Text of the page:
Truly I tell you.
Depending on which gospel you read, the oft-quoted line about a prophet never being accepted in their home town begins with the phrase truly I tell you. We'll come back to that.
When we think of the word prophet an image of predictor comes to mind: someone given to talking dreamily about a future state with little likelihood that that condition ever manifests. Prophecy is associated with divine interpretration or as a messenger of God.
But what if I told you that you are surrounded by potential prophets every day? And you could be one too.
Truly I tell you
You see, there is another interpretation of the word prophet, one that applies literally in the workplace. And that is “truth teller.” In fact, the appellation sooth-sayer literally means teller of the truth.
We need truth
The prophecy I speak of is not imbued with religious overtone or moral authority. I'm speaking of the ability to spread the truth – to share what is really going on about us every day – as an obligation of the prophet.
What's that got to do with business? Everything.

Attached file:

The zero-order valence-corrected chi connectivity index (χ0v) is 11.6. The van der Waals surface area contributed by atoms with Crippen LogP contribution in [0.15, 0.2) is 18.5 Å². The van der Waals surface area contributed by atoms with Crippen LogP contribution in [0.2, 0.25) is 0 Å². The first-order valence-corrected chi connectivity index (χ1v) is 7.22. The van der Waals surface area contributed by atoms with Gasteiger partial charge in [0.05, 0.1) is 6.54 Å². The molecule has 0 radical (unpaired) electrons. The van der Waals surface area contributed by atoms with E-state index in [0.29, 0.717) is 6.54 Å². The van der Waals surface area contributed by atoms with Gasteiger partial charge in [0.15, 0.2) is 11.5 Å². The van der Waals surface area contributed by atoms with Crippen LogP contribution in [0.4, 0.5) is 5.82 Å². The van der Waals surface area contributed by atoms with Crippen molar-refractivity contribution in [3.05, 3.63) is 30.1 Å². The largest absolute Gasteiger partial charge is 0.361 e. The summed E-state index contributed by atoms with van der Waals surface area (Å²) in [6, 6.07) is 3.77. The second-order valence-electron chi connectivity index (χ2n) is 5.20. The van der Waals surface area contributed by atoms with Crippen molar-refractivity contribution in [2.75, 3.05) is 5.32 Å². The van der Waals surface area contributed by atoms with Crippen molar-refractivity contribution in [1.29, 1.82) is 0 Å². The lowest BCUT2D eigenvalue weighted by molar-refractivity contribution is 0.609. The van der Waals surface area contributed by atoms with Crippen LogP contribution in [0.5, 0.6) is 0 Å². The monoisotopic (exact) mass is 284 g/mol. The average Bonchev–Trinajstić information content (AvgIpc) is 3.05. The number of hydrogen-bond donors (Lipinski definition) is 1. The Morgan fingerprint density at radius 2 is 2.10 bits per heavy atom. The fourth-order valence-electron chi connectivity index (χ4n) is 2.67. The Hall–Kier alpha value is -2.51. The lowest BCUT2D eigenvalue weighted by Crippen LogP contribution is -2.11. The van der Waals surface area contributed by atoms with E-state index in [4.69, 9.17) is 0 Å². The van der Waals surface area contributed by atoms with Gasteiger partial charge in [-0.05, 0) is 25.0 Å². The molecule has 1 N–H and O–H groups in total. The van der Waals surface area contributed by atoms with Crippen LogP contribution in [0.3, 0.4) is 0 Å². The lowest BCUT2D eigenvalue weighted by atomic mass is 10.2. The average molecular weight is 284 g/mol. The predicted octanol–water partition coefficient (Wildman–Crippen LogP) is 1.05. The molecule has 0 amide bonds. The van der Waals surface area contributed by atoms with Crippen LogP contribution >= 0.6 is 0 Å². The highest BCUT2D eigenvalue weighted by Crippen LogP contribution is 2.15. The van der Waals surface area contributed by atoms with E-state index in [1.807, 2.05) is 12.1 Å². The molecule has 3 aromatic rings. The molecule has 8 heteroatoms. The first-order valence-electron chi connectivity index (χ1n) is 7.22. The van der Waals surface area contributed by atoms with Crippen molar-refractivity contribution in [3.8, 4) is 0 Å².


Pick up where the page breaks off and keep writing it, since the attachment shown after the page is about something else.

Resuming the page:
Humans infer, interpret, process, associate, relate, twist, turn and in a hundred other euphemisms distort their daily experience. Need a proof? How many times have you sat through a meeting and been amazed afterward at the various interpretations people left the room with?
See? People construct their own experinece often with tenuous regard for the facts.
Free your mind of pre-conceptions for a moment
Consider a workplace where people continously ask themselves what the truth is – the unadjusted, unspun, unvarnished truth – and what that means to the enterprise. Would that be refreshing? Yes, it would.
Probably a little scary too.
We are adept at massaging whatever the inconvenient truth is. Some of us are so adept at spin-doctoring we actually believe our own delusions (eg.: Karl Rove). Thus organizations waste enormous energy on mistruths taking themselves out of competitive position in so doing.
We need prophets
Prophets share the truth – things as they really are – without judgment or moral sanction. The prophet is what newscasting should be – relating the whole truth without framing so we can then think logically about it.
It is a competitive advantage to know the truth. It is a competitive advantage to operate in reality.
Yet remember the ancient warning: the prophet is never without honor – except in their home town.
The gospels remind us telling the truth in life often brings reaction and so it is in business as well.
Know that if sharing the truth is a value you hold others may be uncomfortable. So don't go forth in righteous indignation but in peace seeking clarity and dialog. It is not “your” truth, it is ours.
You can be a prophet – and serve the fundamental role so needed therein – without calling yourself one, or wearing biblical robes.
We need that function in society today.
Truly I tell you.